Gene Mutations

Common gene mutations such as MTHFR significantly reduce your ability to convert certain nutrients that contribute to methylation, including B vitamins, choline, folate, and more. VDR mutations can cause low vitamin D, and mutations that control Sulfation, a liver detoxification pathway, can cause zinc deficiency. If you have one or more of these gene mutations, then you might be getting plenty of nutrients from your diet or supplements, yet your body simply isn’t able to optimally utilize them.


How to Prevent or Overcome Nutrient Deficiencies

Restoring optimal levels of these key nutrients can be done! By upping your dietary intake and addressing the underlying causes of your deficiencies, you can replenish your levels and strengthen your immune system. Here’s what to remember.

Eat a Nutrient-Dense Diet

Getting your nutrients through food is always the ideal route, so you’ll want to add plenty of these foods to your diet:

  • Vitamin D: fatty fish, grass-fed or pasture-raised proteins, and organ meats
  • Selenium: garlic, turkey, liver, and red meat
  • Magnesium: dark leafy greens such as spinach and chard, figs, fish, avocado, and bananas
  • Zinc: oysters and seafoods, grass-fed beef and lamb
  • Omega 3: grass-fed meats, fatty fish, flax and chia oil
  • B vitamins: leafy greens, animal proteins, fresh and dried fruits, seafood, avocados

My new cookbook, The Autoimmune Solution Cookbook, contains over 150 recipes featuring foods that are packed with the nutrients you need to overcome autoimmunity. From Omega 3-rich Honey-Ginger Glazed Salmon to magnesium-dense Zucchini Noodles with Spinach-Kale Pesto, these recipes were specially designed to make autoimmune-friendly cooking easy and delicious! More than just a cookbook, it also lays out the four pillars of The Myers Way® to help you optimize your diet and lifestyle for preventing or reversing autoimmunity.

Repair Your Gut

Repairing your gut is one of the most important steps to take in your autoimmune journey. It will not only improve your ability to absorb nutrients, it will dramatically reduce your inflammation and calm your immune system.
I recommend using the 4R approach to repair your gut:

  1. Remove the bad. Get rid of gut infections and toss all toxic and inflammatory foods.
  2. Restore the good. Add back in the essential ingredients for proper digestion and nutrient absorption, such as digestive enzymes and hydrochloric acid (HCL).
  3. Reinoculate with healthy bacteria. Reestablish a healthy gut flora using probiotics.
  4. Repair your gut. Rebuild the mucosal lining of your gut with Leaky Gut Revive™ and collagen (or bone broth).

You can learn more about the 4R Approach in this post.

Learn About Your Unique Genetic Needs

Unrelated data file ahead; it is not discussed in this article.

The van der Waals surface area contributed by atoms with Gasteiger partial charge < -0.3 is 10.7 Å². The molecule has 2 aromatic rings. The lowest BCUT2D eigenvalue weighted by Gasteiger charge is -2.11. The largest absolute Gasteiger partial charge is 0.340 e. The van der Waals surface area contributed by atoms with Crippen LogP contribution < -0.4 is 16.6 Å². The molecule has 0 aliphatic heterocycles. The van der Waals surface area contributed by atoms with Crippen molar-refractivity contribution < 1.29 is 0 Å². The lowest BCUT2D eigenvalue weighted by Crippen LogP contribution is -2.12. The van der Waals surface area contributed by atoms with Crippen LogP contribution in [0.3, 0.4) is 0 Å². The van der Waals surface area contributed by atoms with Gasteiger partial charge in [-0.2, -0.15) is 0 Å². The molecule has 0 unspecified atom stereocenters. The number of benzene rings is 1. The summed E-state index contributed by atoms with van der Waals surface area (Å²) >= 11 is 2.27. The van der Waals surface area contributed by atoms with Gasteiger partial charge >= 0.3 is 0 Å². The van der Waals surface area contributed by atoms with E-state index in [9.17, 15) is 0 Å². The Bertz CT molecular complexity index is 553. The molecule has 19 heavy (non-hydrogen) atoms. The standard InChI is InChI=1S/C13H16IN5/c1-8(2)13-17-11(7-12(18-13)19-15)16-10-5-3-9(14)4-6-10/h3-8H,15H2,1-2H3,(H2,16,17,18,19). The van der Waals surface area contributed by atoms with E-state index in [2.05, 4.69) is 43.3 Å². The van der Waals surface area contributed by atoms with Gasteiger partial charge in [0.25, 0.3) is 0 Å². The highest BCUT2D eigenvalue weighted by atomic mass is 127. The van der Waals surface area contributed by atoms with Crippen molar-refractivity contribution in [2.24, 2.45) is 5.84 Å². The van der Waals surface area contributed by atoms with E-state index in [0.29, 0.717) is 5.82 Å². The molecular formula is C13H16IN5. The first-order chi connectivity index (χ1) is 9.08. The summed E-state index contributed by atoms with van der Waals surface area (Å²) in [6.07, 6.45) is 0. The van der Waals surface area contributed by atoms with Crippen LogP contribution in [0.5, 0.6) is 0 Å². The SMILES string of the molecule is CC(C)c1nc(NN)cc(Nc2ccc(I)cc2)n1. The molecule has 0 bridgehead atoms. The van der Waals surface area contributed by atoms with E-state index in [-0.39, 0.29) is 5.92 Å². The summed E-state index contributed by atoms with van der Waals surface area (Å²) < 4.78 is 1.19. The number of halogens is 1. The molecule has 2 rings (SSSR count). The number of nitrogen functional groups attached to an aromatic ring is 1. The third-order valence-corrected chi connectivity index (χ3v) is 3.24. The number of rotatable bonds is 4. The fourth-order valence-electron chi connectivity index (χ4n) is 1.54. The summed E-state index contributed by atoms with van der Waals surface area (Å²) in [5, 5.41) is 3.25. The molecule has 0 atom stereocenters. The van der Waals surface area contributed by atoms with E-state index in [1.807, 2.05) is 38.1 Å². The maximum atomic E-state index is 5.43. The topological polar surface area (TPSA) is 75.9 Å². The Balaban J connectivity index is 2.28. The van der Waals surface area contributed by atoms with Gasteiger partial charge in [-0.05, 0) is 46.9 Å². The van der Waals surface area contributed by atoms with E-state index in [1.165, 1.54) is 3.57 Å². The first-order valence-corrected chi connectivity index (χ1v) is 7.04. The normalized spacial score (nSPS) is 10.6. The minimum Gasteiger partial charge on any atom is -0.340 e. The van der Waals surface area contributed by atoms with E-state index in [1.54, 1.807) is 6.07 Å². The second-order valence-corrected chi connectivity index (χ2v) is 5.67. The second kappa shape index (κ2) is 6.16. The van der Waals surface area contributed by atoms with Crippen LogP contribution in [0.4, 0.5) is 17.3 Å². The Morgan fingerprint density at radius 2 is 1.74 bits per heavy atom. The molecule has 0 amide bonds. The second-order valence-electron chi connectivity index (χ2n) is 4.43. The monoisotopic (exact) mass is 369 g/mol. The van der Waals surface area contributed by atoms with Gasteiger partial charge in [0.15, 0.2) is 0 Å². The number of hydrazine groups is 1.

If you’re curious about your genes and how they can cause nutrient deficiencies, you can order a genetic test through 23andme.com. They send you a kit to collect a saliva DNA sample, and then they provide you with basic genetic information and all of your raw data. You can then enter your raw data into one of several third-party tools to translate it into a report that shows you which genetic mutations you have, and what that means for your health. Livewello is one option, as is Genetic Genie.

Add In High-Quality Supplements

Although optimizing your diet, repairing your gut, and eating for your genetics go a long way, you may need to add in supplements as well. The unfortunate truth is that our nutrient-depleted soil, high-stress lifestyles, and toxic environments make it very difficult to get all of our nutrients from food alone. Fortunately, high-quality supplements can step in to fill the gap.
Here are the supplements I recommend that everyone with autoimmunity take on a daily basis:

  • Multivitamin: A daily multivitamin to build a foundation of optimal health. The one I carry in my store contains the full recommended levels of selenium, magnesium, and zinc.
  • Vitamin D: When supplementing with vitamin D, be sure to choose one that combines D3 (the active form of vitamin D) with vitamin K2 because these nutrients are complementary and work together for proper immune, brain, hormone, and bone health. The K2 also prevents calcium buildup in your heart from the use of vitamin D.
  • Omega 3: Often, Omega 3 supplements come from fatty fish which can be high in mercury. When supplementing make sure that the Omega 3 supplement you choose is from a reputable source that verifies through a 3rd party that they have no detectable mercury in their product.
  • B vitamins: The best source for this is my multivitamin which contains all eight B vitamins in a form that is easily absorbable. If you have one or two MTHFR mutations, my Methylation Support includes pre-methylated B vitamins and other important nutrients needed for for methylation.

Article Sources

  1. https://jlb.onlinelibrary.wiley.com/doi/10.1189/jlb.0812394
  2. https://www.ncbi.nlm.nih.gov/pubmed/21955027
  3. https://academic.oup.com/jcem/article/87/4/1687/2374966
  4. https://academic.oup.com/ajcn/article/68/2/447S/4648668
  5. https://www.nature.com/ejcn/journal/v57/n10/full/1601689a.html